Red Dead Redemption 2, the eagerly anticipated title from Rockstar Games is released on October 26th. It has been announced that the game will require a minimum hard drive space of - wait for it - 105Gb !
Given that original PS4s come with a total HDD space of 500Gb, that is pretty immense, even by today’s standards.
Prior to PS4 System Software 4.5, owners could only upgrade their storage by replacing the internal hard drive. Since 4.5, external USB hard drives can be added to the PS4, up to 8 Terabytes.
However, some owners do not want more cables and hardware units lying around their already cluttered TVs, so still choose to upgrade the internal drive for a cleaner experience. If you are one of those owners, read on for a handy guide to upgrading the drive.
The 3DZ Guide to PS4 Hard Drive Upgrade
Things you need;
2) Backup Drive (USB Hard Drive, USB Pen Drive), or PSN for Cloud Backup
3) 2.5 inch SATA Hard Drive, 1TB or greater, 9.5mm in depth max (I used a Samsung M9T 2TB 9.5mm unit, £78 from Amazon)
4) Philips Screwdriver
1) Back up your precious data
2) Open up the PS4
3) Remove the old drive
4) Replace with the new drive
5) Reinstall System Software
6) Restore your backup
For the backup there are a number of ways of tackling this.
a) If you are a PSN member then you have the ability to save your data to the Cloud. This way if you ever need to upgrade your hard drive, replace your console or recover from a major system crash then everything is available to you – assuming you are able to get online.
b) If you are not a PSN member, or simply prefer the “material” nature of actual hardware you can touch, then you can back up your data to a USB hard drive (or pen drive). There are a couple of methods that you can use i) step by step backup of each save game file or ii) use the in-built backup/restore process available from PS4 firmware revision 2.50 and onwards. The guide here takes you through the full backup procedure, as the save backup and the Cloud option literally need you to choose each game and manually select and backup each save file – incredibly tedious.
To run the full backup, everything is pretty straightforward. The main thing to ensure is that your USB drive is formatted in FAT/FAT32/exFAT rather than NTFS. If your drive is in any other format the PS4 will not allow it to be used and give an error message.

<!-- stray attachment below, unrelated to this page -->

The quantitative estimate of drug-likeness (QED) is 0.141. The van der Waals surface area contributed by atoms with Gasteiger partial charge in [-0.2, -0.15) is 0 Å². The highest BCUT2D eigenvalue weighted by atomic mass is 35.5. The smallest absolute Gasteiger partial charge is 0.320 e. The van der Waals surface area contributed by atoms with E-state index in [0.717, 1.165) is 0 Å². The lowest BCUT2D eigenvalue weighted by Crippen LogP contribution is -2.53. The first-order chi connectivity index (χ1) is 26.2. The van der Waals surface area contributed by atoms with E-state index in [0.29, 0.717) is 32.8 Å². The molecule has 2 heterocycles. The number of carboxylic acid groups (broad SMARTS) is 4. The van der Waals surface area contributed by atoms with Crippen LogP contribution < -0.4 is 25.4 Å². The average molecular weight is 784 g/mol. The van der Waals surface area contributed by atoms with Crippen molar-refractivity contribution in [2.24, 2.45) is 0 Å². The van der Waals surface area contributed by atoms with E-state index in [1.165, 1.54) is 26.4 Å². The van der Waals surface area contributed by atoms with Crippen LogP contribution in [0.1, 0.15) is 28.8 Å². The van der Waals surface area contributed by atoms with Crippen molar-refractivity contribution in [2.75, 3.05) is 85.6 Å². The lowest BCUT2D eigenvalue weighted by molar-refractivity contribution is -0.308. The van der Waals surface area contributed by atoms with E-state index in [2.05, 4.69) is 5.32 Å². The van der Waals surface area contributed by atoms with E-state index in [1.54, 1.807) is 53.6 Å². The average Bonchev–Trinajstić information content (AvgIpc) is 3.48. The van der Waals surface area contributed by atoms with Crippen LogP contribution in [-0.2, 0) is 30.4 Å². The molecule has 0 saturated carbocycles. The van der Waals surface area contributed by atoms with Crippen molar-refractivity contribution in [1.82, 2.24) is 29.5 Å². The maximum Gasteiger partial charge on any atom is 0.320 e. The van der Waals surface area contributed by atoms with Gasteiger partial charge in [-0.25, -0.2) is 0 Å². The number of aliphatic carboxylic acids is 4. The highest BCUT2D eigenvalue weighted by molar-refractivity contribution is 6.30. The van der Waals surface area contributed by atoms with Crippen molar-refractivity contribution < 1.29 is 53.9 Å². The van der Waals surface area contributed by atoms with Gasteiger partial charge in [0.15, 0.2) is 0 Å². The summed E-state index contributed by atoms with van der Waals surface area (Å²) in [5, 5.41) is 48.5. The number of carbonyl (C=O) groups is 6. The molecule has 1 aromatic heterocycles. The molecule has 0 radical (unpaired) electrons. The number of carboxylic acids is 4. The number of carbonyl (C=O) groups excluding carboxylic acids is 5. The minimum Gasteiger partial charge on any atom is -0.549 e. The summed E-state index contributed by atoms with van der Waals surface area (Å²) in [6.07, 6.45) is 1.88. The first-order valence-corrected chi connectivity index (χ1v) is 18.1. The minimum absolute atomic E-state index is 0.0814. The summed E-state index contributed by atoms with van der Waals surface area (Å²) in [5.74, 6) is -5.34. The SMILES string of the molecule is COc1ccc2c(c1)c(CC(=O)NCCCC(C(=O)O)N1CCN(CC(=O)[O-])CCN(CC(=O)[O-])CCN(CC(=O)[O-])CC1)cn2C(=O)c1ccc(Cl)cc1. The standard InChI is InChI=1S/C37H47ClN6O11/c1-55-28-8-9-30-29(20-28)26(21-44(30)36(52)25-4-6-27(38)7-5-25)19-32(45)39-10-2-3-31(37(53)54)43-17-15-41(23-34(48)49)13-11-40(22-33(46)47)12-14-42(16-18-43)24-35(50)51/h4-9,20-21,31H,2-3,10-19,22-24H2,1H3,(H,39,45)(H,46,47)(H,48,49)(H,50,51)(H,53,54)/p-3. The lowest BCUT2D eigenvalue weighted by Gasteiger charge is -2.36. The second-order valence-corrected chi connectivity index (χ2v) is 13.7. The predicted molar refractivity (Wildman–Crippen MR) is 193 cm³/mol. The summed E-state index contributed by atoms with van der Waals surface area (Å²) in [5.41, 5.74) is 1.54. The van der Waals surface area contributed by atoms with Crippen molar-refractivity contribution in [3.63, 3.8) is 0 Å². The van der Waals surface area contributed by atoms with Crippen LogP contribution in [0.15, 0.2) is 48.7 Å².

Plug the drive in to one of the USB sockets on the front of the PS4, and then navigate to the Settings > System menu
Once there, choose Back Up and Restore and then Back Up PS4.
You will be given various options of what you would like to back up – Captures, Saved Data, Settings and Applications. Choose all items if you don’t want to have to reinstall all your games/apps, then click Next.
The machine will restart and then show a progress bar indicating how long it will take to complete the backup. Several hours initially, but mine ended up completing in a little over 90 minutes for 296.6 GB of data.
OPENING UP THE PS4 AND SWAPPING DRIVES
First thing first, make sure you turn off the PS4 – do not just put it into standby mode, but make sure you choose to fully power off, and then once all lights are out, unplug it from the mains. Unhook all cables and set it aside.
To open the PS4 you will see the glossy section on the left-hand side. Apply gentle pressure to the section and push down and left, it will pop open by about 1cm. At this point you can remove the cover.
Once inside, it is an easy task to remove the old hard drive. Just take a Philips screwdriver and remove the single silver screw (mine had Playstation icons on it)